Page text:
Robots won’t rule the world, but if we help them, they can improve it

Robots won’t rule the world, but if we help them, they can improve it

This is a graphic image of an integrated circuit
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There was a time when corporate executives looked at artificial intelligence and other technology and saw them largely, if not solely, as a way to reduce costs. But as AI and algorithms become integral parts of everyday work, smart executives are seeing that the best course of action is a sort of merger of human and machine.

A recent essay from Deloitte Insights talks about the importance of creating “superminds, not substitutes,” combining the best of human traits (compassion, empathy, ethics, communication, creativity) with machines’ ability to do repetitive, predictable tasks. The goal is for man and machine “to function collaboratively in ways that complement each other’s strengths and counterbalance each other’s limitations.”

As authors Jim Guszcza and Jeff Schwartz write: “Rather than focusing primarily on the ability of computer technologies to automate tasks, we would do well to explore their abilities to augment human capabilities.”

The essay notes that we’re already seeing such collaborative combinations in places like call centers—where “chatbots” answer simple questions and leave the more complex issues to individuals, and radiology labs—where machines analyze medical images before they go to radiologists. A machine can diagnose the problem; a radiologist can talk to the patient about the diagnosis and next steps.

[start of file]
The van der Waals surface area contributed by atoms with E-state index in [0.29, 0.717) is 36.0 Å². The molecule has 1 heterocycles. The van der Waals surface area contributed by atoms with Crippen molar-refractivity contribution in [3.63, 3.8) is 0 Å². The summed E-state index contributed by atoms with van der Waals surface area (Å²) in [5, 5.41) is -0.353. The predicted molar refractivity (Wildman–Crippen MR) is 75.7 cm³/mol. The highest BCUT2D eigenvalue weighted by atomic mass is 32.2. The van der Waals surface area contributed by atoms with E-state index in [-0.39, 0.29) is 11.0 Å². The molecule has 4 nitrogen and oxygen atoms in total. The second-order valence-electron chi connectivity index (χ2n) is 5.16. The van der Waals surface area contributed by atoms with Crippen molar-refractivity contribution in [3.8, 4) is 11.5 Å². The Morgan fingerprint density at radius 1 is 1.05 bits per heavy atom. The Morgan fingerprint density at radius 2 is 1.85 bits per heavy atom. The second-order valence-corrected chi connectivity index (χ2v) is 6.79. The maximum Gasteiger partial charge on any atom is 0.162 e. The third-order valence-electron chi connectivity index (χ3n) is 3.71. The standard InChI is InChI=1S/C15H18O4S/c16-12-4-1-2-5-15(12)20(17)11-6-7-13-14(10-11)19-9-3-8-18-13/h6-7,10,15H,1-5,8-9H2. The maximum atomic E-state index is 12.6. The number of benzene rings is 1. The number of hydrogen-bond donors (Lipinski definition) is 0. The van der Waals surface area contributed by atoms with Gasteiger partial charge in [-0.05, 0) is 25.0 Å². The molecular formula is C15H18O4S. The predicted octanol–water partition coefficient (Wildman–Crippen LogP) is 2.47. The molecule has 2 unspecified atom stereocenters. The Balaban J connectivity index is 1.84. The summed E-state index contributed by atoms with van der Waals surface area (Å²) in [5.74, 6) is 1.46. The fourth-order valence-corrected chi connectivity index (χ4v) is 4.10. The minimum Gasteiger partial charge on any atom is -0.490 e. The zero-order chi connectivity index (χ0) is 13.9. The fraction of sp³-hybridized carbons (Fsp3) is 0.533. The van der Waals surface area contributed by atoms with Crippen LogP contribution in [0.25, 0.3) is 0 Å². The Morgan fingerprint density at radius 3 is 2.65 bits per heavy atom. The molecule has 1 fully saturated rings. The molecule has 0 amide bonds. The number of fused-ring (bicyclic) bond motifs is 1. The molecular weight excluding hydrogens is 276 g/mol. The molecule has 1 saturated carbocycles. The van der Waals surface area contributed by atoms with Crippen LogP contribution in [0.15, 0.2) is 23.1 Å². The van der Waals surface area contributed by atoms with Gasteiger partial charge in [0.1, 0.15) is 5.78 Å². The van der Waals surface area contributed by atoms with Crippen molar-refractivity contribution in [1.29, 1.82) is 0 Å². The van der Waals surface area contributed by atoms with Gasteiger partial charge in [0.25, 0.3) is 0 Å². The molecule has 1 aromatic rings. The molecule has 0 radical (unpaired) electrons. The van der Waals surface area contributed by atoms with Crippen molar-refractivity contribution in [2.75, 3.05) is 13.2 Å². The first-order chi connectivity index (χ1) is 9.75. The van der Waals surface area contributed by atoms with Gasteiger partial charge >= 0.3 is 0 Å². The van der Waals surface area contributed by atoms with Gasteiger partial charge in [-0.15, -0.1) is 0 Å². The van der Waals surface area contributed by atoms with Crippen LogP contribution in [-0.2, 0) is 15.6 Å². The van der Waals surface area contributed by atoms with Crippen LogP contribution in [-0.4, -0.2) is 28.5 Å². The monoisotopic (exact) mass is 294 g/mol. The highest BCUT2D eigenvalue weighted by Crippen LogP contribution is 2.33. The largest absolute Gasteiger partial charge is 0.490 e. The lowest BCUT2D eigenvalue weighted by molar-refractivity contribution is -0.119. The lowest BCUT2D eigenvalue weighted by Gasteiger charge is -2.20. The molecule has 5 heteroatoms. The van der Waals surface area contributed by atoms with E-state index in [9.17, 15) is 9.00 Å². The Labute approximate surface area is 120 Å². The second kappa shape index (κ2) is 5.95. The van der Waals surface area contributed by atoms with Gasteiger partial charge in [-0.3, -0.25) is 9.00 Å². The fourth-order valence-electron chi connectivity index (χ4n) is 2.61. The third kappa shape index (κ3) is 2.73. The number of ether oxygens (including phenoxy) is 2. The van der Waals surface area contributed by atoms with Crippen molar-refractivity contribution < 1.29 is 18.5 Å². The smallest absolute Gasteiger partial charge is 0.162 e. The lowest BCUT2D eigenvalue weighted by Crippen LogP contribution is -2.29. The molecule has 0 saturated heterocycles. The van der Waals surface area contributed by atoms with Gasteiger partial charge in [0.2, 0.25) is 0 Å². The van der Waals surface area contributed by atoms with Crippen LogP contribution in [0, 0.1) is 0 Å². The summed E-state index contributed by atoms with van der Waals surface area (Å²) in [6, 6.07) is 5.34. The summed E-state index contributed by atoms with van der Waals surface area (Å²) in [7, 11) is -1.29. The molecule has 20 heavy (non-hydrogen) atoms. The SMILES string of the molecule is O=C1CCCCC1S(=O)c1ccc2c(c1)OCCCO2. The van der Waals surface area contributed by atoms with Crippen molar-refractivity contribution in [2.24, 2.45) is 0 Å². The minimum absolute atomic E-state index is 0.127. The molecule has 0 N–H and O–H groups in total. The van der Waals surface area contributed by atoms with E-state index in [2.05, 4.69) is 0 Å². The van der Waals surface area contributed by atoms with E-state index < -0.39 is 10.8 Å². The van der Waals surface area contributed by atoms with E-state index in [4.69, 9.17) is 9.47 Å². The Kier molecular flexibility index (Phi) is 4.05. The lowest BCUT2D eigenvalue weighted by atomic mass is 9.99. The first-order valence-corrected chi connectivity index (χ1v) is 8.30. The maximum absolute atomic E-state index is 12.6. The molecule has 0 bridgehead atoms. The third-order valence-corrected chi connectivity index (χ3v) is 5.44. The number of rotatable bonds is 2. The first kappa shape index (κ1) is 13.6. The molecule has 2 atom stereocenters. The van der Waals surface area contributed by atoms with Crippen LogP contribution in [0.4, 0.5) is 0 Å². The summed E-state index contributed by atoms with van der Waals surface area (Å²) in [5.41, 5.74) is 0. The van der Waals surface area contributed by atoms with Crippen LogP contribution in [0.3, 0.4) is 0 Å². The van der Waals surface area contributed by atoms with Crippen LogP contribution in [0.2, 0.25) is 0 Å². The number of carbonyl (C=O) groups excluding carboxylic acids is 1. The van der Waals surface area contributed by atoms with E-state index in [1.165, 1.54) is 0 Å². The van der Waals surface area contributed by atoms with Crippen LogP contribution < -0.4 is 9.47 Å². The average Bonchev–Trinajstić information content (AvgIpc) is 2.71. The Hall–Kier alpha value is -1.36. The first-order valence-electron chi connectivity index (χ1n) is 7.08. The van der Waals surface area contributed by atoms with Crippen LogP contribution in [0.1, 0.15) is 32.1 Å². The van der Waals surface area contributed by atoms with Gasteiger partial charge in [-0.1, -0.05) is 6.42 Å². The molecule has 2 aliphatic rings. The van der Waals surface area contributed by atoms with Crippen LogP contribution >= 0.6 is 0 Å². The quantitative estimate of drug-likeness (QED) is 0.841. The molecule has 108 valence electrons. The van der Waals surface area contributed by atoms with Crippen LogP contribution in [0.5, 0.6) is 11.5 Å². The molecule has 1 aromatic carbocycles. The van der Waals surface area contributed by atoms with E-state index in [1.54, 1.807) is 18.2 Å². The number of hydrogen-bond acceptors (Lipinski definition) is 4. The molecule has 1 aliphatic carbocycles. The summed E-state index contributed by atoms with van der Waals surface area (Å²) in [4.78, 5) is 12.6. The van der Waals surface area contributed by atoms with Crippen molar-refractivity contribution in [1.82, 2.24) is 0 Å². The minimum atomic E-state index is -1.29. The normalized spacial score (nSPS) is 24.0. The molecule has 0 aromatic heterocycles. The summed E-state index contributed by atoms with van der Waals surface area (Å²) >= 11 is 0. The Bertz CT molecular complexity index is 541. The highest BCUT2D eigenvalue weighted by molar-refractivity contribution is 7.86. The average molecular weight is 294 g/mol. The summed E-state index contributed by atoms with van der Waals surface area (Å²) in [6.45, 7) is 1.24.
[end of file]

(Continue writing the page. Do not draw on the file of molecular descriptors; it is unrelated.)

As AI proliferates, it won’t just create new capabilities, products, and services; it will also put a premium on person-to-person relationships. The ability to do “human work,” to interact and engage effectively with people, will become even more valuable.

In the future, human work also will require better problem-solving skills supported by effective use of data—a perfect combination of human and machine. And workers will need to combine general and technical knowledge and be willing to learn continually, throughout their careers. That will help them as the world of work evolves.

That world is already replete with examples of humans learning and working side by side with machines. Even a skill like bricklaying can fuse the best qualities of machine (heavy lifting, precise measurement, repetitive movement) and person (problem-solving, intricate detail work, machine maintenance, and tuning).

The idea is not to use machines to put humans out of work but to find the best use of employees’ time and talents and give them the opportunity for meaningful work. As the Deloitte essay notes, “Rather than approach AI only as a technology for reducing costs, we can also consider its potential for achieving the mutually reinforcing goals of creating more value for customers and work that provides more meaning for employees.”

Companies are beginning to understand the need to handle this opportunity properly. They’re changing their approach to AI and technology and what it means to the work of the future. The smart firms, the ones that will thrive, are those that see the value in human work—for their companies and for workers themselves.

Jamie Merisotis is president and CEO of Lumina Foundation and the author of “Human Work in the Age of Smart Machines.

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